Books by Jr. Zebrowski

Released: Feb. 1, 2001

"More substantial than many natural-disaster books of late, this one is for the geology buffs."
A spirited account of a natural disaster that captured the world's attention a century ago. Read full book review >
Released: July 1, 1997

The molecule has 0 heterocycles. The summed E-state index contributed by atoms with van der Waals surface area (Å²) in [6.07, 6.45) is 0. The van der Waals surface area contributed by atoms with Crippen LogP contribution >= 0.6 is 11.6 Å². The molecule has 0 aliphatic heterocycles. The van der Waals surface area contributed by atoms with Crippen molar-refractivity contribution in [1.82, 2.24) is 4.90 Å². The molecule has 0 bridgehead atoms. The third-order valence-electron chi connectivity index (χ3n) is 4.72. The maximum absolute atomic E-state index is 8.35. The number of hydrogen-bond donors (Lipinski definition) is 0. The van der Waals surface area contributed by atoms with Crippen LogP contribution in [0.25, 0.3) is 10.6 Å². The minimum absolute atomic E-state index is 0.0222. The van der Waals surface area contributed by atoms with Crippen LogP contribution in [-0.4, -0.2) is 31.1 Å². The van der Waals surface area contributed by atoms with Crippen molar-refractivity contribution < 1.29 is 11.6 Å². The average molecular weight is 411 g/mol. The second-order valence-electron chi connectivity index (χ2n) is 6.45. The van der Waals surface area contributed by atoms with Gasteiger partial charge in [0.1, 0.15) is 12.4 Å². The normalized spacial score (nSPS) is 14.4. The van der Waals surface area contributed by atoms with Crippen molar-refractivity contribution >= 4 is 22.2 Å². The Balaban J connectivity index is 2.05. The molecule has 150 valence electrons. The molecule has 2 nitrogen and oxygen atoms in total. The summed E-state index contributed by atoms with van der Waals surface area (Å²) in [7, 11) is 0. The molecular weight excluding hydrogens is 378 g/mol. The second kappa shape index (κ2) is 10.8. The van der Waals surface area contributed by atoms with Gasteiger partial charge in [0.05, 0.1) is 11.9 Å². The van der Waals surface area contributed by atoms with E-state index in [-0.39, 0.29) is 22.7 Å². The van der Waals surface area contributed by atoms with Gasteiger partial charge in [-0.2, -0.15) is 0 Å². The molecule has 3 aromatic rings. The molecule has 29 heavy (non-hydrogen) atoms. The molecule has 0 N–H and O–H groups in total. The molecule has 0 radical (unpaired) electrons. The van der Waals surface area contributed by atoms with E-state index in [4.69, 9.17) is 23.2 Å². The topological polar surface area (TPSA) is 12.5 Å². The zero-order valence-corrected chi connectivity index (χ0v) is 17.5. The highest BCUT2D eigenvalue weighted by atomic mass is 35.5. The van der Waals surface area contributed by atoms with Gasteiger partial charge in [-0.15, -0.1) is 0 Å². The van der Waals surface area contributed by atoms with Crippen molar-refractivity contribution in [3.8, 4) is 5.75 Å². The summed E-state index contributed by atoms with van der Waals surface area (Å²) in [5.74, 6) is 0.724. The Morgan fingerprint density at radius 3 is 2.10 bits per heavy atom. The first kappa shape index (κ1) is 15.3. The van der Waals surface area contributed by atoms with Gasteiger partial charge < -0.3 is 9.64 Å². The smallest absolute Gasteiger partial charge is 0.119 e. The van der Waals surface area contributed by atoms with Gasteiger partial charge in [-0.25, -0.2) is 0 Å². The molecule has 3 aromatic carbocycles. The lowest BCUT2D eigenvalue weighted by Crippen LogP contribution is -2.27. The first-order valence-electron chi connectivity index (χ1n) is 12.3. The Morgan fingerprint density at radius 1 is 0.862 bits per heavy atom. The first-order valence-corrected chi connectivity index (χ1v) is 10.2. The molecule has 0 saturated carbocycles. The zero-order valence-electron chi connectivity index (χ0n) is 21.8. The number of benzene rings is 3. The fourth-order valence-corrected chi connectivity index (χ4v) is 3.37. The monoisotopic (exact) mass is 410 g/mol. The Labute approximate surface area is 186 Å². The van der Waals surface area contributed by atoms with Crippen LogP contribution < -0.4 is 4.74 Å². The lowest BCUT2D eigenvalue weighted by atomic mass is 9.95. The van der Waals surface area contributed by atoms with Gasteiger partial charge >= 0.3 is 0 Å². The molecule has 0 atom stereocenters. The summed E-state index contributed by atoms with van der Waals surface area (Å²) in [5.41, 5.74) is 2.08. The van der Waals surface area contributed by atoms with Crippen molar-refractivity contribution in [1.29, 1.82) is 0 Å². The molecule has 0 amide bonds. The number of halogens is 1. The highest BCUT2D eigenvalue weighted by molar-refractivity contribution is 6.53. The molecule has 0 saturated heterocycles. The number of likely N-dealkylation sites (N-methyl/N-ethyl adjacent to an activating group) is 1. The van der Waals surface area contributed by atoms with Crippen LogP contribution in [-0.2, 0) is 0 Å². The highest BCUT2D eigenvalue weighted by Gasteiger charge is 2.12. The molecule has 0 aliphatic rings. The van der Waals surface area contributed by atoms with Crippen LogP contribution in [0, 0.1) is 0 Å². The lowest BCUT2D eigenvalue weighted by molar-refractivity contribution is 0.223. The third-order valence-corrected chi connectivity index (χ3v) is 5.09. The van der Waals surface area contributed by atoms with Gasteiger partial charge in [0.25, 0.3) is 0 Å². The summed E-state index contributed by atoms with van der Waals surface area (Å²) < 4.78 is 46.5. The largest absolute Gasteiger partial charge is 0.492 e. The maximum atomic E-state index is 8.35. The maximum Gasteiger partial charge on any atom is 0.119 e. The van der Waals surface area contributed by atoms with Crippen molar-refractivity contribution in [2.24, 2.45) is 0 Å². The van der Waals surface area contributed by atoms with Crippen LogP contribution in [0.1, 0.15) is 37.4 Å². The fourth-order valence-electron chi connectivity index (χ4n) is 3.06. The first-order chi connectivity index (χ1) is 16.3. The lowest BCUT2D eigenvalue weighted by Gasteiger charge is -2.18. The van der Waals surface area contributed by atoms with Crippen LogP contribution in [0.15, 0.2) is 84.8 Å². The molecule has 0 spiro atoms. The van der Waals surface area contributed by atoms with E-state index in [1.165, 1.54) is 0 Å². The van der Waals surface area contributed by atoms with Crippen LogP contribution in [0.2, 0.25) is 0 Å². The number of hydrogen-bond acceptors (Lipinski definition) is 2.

A wide-ranging, gratifyingly lively investigation into the more violent ravings of Mother Nature from Zebrowski (College of Technology/Penn. State Univ.). All of the great natural catastrophes are visited here- -earthquakes, volcanic eruptions, epidemics, hurricanes, tornadoes, and firestorms—from Thera to Kobe, with stops at Lisbon, Messina, Galveston, San Francisco, Alaska, and other notable venues. Yet this isn't just a litany of the most godawful cataclysms, for Zebrowski is interested in the whys and wherefores behind such events, curious to make sense of their seeming randomness, anxious to gain a step toward predictability. To this end he plumbs atmospheric dynamics, wave physics, plate tectonics, plague vectors; explores the history of science (highlighting the work of Pythagoras, Galileo, and Newton); and argues for the support of arcane scientific projects, as he is a believer in the crucial need for all kinds of research, as well as in the creative leap of faith and inductive reasoning. Interesting as all this is—pleasingly accessible via Zebrowski's unhurried, skeptical, clear style—it is nature's fury that makes this book vibrate: a phosphorescent tsunami that lifts the man-of-war USS Wateree and delivers it into the Atacama Desert, two miles from its anchorage off the coast of southern Peru; the strange and silent lakes of Cameroon that on two occasions in the 1980s displaced the atmospheric oxygen and suffocated all those nearby; the witnessing by five British monks in 1178 of the results of a huge asteroid colliding with the moon. Zebrowski's infectious relish makes it hard not to look forward to the next plague—of, say, black widows—as he might tell it. Mother Nature raves on, unpredicatbly and unsparingly. Zebrowski loves her still, though, like any vexed and fascinated scientist, he sure would like to know what sends her off her rocker. (b&w illustrations, not seen) Read full book review >